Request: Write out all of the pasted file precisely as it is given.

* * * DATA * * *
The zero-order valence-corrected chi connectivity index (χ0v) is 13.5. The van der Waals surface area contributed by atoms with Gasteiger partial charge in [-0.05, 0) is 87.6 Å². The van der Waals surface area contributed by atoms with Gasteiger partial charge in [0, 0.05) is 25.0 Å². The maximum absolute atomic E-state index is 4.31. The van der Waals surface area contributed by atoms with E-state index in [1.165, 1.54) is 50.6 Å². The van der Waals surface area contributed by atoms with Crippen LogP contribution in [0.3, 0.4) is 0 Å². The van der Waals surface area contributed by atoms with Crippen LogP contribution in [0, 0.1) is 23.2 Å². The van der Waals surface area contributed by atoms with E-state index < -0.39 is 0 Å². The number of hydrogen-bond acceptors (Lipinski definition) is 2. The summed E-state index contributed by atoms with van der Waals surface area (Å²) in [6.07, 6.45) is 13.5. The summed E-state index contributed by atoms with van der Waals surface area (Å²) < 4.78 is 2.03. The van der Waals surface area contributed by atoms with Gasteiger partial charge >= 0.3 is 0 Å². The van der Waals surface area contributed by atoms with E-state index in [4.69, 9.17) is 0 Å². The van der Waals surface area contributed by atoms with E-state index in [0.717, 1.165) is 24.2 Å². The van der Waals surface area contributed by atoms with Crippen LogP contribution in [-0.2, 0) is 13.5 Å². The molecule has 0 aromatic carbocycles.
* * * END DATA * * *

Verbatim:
The zero-order valence-corrected chi connectivity index (χ0v) is 13.5. The van der Waals surface area contributed by atoms with Gasteiger partial charge in [-0.05, 0) is 87.6 Å². The van der Waals surface area contributed by atoms with Gasteiger partial charge in [0, 0.05) is 25.0 Å². The maximum absolute atomic E-state index is 4.31. The van der Waals surface area contributed by atoms with E-state index in [1.165, 1.54) is 50.6 Å². The van der Waals surface area contributed by atoms with Crippen LogP contribution in [0.3, 0.4) is 0 Å². The van der Waals surface area contributed by atoms with Crippen LogP contribution in [0, 0.1) is 23.2 Å². The van der Waals surface area contributed by atoms with E-state index < -0.39 is 0 Å². The number of hydrogen-bond acceptors (Lipinski definition) is 2. The summed E-state index contributed by atoms with van der Waals surface area (Å²) in [6.07, 6.45) is 13.5. The summed E-state index contributed by atoms with van der Waals surface area (Å²) < 4.78 is 2.03. The van der Waals surface area contributed by atoms with Gasteiger partial charge >= 0.3 is 0 Å². The van der Waals surface area contributed by atoms with E-state index in [4.69, 9.17) is 0 Å². The van der Waals surface area contributed by atoms with E-state index in [0.717, 1.165) is 24.2 Å². The van der Waals surface area contributed by atoms with Crippen LogP contribution in [-0.2, 0) is 13.5 Å². The molecule has 0 aromatic carbocycles.